PRINCETON, NJ -- National Democratic voters prefer Barack Obama to Hillary Clinton as the party's presidential nominee by a 54% to 40%, according to May 17-19 Gallup Poll Daily tracking.
Obama has now enjoyed a double-digit lead on this measure each of the last three days, including a high of 16 percentage points in May 16-18 polling. It appears as though the momentum has strongly shifted in his favor, as he has led Clinton by double digits in five of the last six individual days of tracking (including in each of the last four days). (To view the complete trend since Jan. 3, 2008, click here.)
Clinton hopes to reverse Obama's gathering momentum by winning big in the Kentucky primary and pulling an upset in the Oregon primary, both being held today.
In the latest five-day average of registered voters' presidential election preferences, based on May 15-19 polling, both Obama (47% to 44%) and Clinton (48% to 44%) hold an advantage over likely Republican nominee John McCain. -- Jeff Jones
For the Gallup Poll Daily tracking survey, Gallup is interviewing no fewer than 1,000 U.S. adults nationwide each day during 2008.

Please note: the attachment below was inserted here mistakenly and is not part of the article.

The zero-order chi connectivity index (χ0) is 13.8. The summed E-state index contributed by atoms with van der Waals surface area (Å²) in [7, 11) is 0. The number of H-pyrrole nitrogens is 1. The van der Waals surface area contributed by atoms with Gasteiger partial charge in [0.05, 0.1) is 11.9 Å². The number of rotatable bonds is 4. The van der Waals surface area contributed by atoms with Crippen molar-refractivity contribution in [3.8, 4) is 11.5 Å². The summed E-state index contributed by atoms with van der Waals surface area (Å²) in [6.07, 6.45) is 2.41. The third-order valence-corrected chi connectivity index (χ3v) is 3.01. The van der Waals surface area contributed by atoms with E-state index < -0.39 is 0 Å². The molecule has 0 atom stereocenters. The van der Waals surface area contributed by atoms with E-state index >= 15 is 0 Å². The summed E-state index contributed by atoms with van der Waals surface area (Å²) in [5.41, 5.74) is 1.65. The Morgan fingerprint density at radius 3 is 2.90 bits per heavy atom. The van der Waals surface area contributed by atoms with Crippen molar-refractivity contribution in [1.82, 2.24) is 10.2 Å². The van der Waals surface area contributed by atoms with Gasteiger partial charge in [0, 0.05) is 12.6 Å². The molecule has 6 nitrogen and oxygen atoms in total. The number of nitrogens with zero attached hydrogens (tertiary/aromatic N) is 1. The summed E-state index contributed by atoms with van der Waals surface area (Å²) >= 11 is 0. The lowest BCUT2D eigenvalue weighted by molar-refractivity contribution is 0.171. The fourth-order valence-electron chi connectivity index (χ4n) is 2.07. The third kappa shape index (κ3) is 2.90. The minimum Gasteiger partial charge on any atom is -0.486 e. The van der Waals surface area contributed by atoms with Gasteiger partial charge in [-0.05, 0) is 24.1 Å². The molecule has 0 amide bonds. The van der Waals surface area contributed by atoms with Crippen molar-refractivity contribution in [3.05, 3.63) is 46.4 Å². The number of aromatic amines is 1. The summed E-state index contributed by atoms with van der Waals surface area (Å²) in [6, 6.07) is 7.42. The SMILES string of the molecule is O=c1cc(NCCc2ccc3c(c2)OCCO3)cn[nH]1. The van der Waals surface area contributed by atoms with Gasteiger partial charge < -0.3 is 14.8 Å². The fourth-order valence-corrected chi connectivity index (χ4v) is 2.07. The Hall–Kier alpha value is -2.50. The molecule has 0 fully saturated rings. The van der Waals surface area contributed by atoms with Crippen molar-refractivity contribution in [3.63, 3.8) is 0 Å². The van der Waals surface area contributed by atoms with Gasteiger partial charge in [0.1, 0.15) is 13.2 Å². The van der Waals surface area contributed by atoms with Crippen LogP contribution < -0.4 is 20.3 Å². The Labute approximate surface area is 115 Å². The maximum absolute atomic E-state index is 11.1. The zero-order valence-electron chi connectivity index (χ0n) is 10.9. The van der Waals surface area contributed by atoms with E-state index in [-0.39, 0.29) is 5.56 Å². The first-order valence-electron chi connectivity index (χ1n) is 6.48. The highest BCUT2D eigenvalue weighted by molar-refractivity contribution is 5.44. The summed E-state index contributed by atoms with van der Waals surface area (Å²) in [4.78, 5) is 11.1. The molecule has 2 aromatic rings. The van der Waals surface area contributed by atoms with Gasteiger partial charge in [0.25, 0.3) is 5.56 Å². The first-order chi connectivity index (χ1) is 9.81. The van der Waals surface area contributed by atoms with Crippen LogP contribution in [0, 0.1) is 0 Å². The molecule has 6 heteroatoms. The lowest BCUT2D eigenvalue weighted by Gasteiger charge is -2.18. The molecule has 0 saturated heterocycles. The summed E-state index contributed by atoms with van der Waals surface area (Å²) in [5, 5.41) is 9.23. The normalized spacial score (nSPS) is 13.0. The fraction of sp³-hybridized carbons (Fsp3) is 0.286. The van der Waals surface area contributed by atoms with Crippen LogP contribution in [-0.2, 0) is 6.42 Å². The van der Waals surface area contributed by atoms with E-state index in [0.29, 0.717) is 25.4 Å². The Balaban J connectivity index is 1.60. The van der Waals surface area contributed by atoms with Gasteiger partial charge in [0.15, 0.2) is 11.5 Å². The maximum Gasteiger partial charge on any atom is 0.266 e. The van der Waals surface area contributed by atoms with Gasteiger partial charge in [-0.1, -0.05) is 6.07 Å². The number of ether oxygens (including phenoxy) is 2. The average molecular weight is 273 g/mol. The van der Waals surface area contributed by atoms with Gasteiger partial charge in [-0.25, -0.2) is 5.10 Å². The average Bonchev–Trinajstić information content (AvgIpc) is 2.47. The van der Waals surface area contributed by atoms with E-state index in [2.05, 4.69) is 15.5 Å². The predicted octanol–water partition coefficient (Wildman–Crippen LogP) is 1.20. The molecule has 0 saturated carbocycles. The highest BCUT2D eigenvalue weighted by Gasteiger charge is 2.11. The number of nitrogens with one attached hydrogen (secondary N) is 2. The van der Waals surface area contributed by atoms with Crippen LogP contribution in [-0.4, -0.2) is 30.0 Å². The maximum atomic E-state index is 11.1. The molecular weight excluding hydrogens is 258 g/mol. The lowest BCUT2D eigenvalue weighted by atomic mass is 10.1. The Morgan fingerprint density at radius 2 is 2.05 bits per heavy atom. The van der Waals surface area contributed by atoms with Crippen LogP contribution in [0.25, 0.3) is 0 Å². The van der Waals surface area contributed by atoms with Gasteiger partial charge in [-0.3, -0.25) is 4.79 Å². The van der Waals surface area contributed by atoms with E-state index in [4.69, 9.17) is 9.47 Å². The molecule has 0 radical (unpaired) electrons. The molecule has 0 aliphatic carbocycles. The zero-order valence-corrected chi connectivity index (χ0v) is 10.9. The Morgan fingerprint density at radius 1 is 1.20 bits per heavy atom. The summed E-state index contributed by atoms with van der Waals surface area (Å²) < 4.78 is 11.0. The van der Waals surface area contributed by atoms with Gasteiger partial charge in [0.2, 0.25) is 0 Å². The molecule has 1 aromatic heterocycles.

The Democratic nomination results are based on combined data from May 17-19, 2008. For results based on this sample of 1,283 Democratic and Democratic-leaning voters, the maximum margin of sampling error is ±3 percentage points.
The general election results are based on combined data from May 15-19, 2008. For results based on this sample of 4,464 registered voters, the maximum margin of sampling error is ±2 percentage points.
Interviews are conducted with respondents on land-line telephones (for respondents with a land-line telephone) and cellular phones (for respondents who are cell-phone only).
In addition to sampling error, question wording and practical difficulties in conducting surveys can introduce error or bias into the findings of public opinion polls.
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